The last decade has seen further ground improvements that have transformed Lorn Park into what has become generally recognised as the premier cricket ground in Maitland.

This situation was made possible by the transfer of the Rugby Union to Marcellin Park; by the active work of the Club’s committee and the Lorn Park Recreation Board; and above all by the tireless efforts to improve the condition of the pitch, ground and facilities by the curator, Alan Mudd.

A number of improvements were carried out to bring the ground up to first class condition. The pitch area was re-turfed and extended; a new sightscreen was constructed at the Bowling Club end; the old sightscreen was repaired and repainted; the practice area was redesigned and renewed; the underground watering system was extended; and the purchase of a ride-on mower enabled the playing surface on the outfield to be greatly improved. Recently landscaping and paving have enhanced the area around the clubhouse and there is even now a flagpole for the Club to fly its own standard.

A major project undertaken to improve the appearance and condition of Lorn Park was the restoration of a picket fence around the ground, as had been the case back in 1923.This became known as the Lorn Park Heritage Restoration Project and at the forefront of the fund raising activities were Hunter Calder, David Johnston and Bruce Leary. Mainly through their efforts sufficient finance was raised to carry out the project – Council contributed $20,000; a grant of $9,000 was obtained from the Department of Sport and Recreation; and $17,000 was raised through the donations of various local businesses and Life Members.

An official opening day for the new facilities was held on 12th February, 2000 with the honours being performed by the local State Member, John Price and the Mayor of Maitland, Peter Blackmore.

Various sections around the metal picket fence were named in honour of three individuals who had made a major contribution to the improved facilities and to the Club – the Hunter Calder Gate outside the pavilion entrance; the John Wilkinson Gate leading to the Lorn Park Bowling Club; and the Alan Mudd “Snoopy” Practice Complex near the new practice area.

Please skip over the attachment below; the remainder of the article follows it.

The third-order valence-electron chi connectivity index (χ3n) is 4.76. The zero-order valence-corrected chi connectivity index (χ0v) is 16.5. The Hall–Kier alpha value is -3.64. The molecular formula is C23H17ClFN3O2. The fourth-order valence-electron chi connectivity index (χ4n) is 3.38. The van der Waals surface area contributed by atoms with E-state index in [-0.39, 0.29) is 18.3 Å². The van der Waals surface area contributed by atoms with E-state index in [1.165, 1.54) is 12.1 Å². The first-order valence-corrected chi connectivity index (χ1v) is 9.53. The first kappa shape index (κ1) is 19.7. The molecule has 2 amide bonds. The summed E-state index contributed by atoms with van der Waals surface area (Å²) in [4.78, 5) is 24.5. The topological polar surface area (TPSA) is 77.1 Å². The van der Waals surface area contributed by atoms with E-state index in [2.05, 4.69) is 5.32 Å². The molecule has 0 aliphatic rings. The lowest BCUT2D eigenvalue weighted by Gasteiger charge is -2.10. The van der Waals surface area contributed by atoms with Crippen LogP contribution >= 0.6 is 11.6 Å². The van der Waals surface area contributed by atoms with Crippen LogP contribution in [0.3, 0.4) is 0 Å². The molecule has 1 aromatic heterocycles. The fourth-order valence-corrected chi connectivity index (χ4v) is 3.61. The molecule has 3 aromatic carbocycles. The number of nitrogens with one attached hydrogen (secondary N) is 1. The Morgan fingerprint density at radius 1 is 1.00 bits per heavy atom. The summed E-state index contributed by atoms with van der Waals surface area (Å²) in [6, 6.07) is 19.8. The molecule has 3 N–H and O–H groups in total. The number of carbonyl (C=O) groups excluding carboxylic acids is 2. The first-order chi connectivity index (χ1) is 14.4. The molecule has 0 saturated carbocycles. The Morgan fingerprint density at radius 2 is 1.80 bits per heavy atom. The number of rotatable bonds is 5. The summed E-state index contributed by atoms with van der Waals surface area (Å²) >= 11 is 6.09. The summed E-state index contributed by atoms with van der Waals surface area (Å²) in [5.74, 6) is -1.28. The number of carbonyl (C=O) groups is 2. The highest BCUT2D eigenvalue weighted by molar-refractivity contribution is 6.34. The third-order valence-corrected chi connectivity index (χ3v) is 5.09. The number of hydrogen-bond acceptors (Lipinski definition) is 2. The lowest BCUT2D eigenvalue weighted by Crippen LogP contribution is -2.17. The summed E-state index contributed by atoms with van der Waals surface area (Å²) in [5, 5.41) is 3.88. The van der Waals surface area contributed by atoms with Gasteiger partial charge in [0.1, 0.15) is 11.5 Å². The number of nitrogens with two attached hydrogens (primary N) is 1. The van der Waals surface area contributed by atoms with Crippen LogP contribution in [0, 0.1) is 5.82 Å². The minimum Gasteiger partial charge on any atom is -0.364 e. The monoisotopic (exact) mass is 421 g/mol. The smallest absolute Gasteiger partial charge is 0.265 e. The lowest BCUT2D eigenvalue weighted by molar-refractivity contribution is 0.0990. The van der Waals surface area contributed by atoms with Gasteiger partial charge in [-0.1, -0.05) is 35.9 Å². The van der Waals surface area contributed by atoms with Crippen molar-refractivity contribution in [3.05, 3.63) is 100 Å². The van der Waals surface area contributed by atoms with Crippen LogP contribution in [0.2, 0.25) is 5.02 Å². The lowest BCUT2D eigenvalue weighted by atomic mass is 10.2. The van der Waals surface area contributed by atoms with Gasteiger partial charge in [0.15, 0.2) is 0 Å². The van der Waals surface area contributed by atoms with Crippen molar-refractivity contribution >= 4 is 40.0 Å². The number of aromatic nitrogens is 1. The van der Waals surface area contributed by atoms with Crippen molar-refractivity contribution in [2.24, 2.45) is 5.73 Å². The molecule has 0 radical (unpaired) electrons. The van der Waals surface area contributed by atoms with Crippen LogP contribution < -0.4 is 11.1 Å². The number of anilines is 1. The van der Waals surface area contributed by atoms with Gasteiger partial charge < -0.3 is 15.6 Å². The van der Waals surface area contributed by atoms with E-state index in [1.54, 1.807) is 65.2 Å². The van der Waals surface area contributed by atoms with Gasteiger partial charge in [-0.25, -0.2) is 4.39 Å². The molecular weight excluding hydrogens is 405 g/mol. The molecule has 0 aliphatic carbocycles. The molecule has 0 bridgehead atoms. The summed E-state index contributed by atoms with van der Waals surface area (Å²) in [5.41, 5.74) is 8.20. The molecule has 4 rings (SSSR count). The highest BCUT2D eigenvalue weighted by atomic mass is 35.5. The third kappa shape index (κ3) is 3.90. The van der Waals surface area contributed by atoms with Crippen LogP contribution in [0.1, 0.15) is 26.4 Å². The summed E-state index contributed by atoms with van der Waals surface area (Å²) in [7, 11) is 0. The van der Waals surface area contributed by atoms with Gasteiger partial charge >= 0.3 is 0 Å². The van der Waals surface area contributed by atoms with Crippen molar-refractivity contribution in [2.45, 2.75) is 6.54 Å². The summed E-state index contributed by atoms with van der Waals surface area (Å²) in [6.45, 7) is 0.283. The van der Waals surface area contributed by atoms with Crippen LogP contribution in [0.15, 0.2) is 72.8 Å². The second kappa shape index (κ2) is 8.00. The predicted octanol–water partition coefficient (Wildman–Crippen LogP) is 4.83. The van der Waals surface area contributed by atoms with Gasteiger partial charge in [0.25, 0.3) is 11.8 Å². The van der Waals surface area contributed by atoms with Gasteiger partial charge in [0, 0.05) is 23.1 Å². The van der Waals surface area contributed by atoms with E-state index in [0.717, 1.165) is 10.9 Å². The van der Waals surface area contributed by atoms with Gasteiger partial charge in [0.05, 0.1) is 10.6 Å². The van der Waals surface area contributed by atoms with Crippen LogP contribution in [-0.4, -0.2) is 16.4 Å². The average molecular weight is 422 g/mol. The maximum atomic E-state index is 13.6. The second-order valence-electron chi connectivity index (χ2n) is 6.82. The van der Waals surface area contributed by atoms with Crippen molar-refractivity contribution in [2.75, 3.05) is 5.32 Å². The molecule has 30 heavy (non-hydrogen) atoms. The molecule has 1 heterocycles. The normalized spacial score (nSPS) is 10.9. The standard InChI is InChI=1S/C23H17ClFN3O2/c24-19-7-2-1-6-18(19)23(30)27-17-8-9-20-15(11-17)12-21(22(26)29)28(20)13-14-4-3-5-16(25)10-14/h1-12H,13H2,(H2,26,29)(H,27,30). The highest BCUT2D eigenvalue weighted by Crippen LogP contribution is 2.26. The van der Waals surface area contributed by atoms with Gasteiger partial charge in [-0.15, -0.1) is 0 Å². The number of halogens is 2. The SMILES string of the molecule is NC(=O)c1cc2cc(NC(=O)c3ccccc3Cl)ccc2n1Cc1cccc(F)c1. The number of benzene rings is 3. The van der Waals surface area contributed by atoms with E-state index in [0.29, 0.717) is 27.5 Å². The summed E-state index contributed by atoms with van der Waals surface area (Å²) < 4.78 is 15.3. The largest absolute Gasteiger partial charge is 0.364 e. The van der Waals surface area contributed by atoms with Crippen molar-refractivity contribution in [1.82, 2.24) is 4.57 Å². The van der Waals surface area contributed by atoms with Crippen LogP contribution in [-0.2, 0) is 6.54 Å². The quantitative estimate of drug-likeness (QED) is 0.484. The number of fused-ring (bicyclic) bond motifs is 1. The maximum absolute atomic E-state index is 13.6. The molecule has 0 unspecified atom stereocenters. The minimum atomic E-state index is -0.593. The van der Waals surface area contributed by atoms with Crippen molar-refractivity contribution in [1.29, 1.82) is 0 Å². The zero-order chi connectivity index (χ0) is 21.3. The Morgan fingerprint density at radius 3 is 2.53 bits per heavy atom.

On 18th November, 2000 the second stage of the Lorn Park Heritage Restoration Project was marked with the official naming of the refurbished training nets the Norman Mudd Training Complex and the area surrounding the nets as the Keith Smith Reserve – fitting tributes in honour of two of Norths “greats”!

With the marked improvement of the pitch and ground conditions during this period, Lorn Park became the venue for a number of important fixtures – a three day “Test match” between the Emu Colts and the Canterbury Kiwi Emerging Players in January 1999; a match between a Central North team and a touring South African Country team in October 1999; and a Combined Country Trial match between Northern and Southern NSW Colts in January 2001.

So favourable were the ground reports from the Combined Trial Country match, Lorn Park became the venue in September 2001 for the NSW Pura Cup team’s pre-season training camp under the direction of State Coach, Steve Rixon.

Following on from this, Lorn Park was used for the staging on 16th September 2001 of the Ivor Ewin Place of Origin match between the Country Origin team, captained by Shane Lee, and the City Origin team, captained by Stuart MacGill. This was only the second time that this match had been played outside of Sydney – the other time being in 1994 in Maitland at Robins Oval for the Association’ Centenary.

During the 2001-02 season the ground was also used to host two matches in the Australian Under 19 Championships and a semi-final of the NRMA Cup competition.

In 2002-03 Lorn Park was again the venue for NRMA Cup matches and for a one day “International Match” between the touring New Zealand Canterbury Emerging Players and the Northern NSW Emus team.

All in all, the ground improvements and the representative matches that have been played at Lorn Park have given the oval the reputation of being one of the top country grounds in NSW – a reputation befitting the ground of a Club with a proud tradition extending over a hundred years.